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Unbiased Set-Estimation of Heterogeneous Causal Effects

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It has long been known that the inverse probability weighting (IPW) methods for estimating causal effects can be very unstable and can explode in certain settings, such as limited overlap. Several workarounds, such as trimming of the propensity scores, have been suggested in the recent literature, but the issue persists and goes hand in hand with the finite-sample bias of IPW -based estimators. To address the issue of bias, this paper proposes finite-sample ‘unbiased set-estimators’ (based on a generalization of the concept of unbiased point estimation) of heterogeneous causal effects in a common observational setting where unconfoundedness is plausible within fine strata (either predetermined or formed based on high-dimensional clustering algorithms) using large-scale data. These estimators are inspired by an in-depth investigation of a problematic ratio in causal inference: the reciprocal of the estimated propensity score. This paper also proposes asymptotically unbiased double-robust point-estimators in more general settings where causal effects are heterogeneous. Finite-sample and large-sample statistical inference methods are also proposed for quantifying statistical uncertainty. A byproduct of these methods is a finite-sample Fisherian frequentist alternative to the Bayesian posterior distribution for the causal effects. The proposed methods are empirically demonstrated using data from the widely analyzed National Supported Work program to enable empirical comparisons with other methods suggested in the literature. Simulation exercises are also conducted to evaluate the practical performance of the new procedures.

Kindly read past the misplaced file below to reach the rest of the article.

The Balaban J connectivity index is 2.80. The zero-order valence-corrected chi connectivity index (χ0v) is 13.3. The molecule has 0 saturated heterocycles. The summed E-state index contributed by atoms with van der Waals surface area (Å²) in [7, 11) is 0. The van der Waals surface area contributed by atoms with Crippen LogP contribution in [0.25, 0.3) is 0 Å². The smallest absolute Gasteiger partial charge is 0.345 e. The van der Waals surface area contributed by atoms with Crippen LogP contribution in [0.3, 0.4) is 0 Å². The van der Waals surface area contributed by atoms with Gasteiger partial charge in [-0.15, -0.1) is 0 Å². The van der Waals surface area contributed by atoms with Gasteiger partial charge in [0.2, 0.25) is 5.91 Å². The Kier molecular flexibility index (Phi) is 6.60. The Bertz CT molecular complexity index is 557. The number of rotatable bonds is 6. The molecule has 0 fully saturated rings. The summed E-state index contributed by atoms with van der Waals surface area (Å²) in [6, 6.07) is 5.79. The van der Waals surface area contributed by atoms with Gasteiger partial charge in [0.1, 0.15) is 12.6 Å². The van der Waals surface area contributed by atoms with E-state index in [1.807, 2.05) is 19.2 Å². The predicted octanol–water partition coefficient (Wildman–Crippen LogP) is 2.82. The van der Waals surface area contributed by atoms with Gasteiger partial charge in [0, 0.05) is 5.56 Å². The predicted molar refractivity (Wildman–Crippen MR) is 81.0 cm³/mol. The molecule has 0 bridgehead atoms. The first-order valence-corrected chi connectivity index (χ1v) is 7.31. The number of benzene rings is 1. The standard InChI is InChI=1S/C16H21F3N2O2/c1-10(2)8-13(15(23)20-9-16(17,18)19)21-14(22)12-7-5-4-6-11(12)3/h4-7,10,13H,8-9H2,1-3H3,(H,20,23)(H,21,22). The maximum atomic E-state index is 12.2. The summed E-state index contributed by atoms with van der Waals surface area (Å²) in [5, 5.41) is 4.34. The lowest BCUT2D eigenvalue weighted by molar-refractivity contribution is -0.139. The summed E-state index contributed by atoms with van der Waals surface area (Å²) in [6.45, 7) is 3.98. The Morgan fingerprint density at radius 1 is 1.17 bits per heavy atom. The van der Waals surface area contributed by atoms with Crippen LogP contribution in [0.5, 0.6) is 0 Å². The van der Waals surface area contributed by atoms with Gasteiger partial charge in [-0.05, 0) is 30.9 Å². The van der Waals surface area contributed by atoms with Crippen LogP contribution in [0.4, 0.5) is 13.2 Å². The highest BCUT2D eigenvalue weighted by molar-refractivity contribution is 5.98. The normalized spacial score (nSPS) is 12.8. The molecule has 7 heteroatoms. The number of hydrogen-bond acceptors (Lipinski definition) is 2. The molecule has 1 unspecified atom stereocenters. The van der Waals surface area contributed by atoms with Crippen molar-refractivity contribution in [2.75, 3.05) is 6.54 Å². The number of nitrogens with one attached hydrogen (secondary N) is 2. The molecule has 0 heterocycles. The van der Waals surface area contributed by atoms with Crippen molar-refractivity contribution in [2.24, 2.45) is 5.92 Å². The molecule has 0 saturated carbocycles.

This talk is part of the Causal Inference Reading Group series.

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